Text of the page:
But Donald Trump’s upset victory in 2016 reopened the path. Today, Biden and Warren are leading contenders for the Democratic nomination, fighting over the future of the party and, soon, for the first time, meeting on the same debate stage.

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“They both faced these moments of truth in 2016 and for different reasons walked away,” said a former Obama administration official, who spoke on condition of anonymity. “Here they are about to appear on the debate stage together, and just a few years ago, he was thinking, ‘Wouldn’t she be a good running mate?’”

As their 2015 lunch showed, the two have never broken off ties. While they remain divided on how far left to move the party, they have seen the practical benefits of remaining sometime allies.


A Warren aide, who declined to discuss private conversations on the record, said the two continued to talk by phone throughout the 2016 election as they watched Clinton run a losing campaign that devastated the party.

“Their differences are policy and not personal, and I think they both understand the enemy is Trump, not each other,” said former Rep. Barney Frank of Massachusetts, who worked closely with Warren to pass a law tightening regulation of Wall Street while Biden was vice president.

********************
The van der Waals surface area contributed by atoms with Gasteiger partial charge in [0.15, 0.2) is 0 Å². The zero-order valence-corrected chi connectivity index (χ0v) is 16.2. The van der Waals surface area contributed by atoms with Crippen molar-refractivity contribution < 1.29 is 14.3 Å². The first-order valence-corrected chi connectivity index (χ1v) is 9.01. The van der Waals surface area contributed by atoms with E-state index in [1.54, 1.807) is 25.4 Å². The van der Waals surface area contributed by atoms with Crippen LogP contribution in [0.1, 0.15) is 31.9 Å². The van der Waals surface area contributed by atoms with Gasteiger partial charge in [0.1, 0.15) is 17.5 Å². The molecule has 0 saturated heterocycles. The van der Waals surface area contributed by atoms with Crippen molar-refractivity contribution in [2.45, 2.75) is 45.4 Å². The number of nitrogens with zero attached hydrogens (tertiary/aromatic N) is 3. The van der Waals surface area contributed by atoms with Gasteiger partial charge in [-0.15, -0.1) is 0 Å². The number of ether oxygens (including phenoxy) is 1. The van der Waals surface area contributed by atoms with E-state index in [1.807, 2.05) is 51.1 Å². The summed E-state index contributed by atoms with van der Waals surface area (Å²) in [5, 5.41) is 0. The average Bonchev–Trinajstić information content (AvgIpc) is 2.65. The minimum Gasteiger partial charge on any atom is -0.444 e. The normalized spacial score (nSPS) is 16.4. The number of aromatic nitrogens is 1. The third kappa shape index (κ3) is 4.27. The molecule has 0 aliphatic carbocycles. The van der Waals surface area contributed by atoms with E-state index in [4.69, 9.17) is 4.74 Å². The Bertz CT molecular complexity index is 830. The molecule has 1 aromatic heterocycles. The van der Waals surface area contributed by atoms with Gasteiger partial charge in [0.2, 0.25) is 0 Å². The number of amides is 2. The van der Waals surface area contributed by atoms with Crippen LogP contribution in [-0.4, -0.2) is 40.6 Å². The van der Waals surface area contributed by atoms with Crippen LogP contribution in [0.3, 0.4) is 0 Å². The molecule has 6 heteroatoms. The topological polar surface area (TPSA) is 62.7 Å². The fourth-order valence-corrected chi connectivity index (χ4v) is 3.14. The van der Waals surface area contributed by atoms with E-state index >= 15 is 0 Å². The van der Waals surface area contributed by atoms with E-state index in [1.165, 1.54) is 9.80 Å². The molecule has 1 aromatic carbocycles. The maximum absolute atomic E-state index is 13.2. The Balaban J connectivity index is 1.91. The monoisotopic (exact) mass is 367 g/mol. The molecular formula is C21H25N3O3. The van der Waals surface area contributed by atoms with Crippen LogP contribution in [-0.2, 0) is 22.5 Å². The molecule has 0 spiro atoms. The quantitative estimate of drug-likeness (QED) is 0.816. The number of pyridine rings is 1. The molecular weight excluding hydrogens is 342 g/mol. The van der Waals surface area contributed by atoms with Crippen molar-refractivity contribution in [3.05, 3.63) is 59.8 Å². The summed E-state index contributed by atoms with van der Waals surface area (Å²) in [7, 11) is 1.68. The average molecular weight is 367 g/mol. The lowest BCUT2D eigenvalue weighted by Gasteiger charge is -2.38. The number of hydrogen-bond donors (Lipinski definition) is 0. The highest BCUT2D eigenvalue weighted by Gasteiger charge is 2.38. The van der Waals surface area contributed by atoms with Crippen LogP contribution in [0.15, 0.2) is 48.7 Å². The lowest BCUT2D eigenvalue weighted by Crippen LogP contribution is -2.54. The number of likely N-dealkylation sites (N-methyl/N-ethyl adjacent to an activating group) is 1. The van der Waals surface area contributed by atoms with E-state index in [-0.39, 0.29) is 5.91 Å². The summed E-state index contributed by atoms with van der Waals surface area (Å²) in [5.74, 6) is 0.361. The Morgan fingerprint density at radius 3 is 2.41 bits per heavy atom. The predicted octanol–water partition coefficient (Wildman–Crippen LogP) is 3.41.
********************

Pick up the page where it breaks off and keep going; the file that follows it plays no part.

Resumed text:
But those policy debates, especially over regulation of the credit industry, were so searing that they remain part of the DNA of their relationship. Warren and Biden, years later in public and private settings, repeatedly have brought up that confrontational chapter of their careers.

Biden once called Warren’s arguments “very compelling and mildly demagogic.” Warren, in a bestselling book, a New York Times op-ed and a law review article, cites Biden as an example of the Democratic establishment’s coziness with the credit card industry.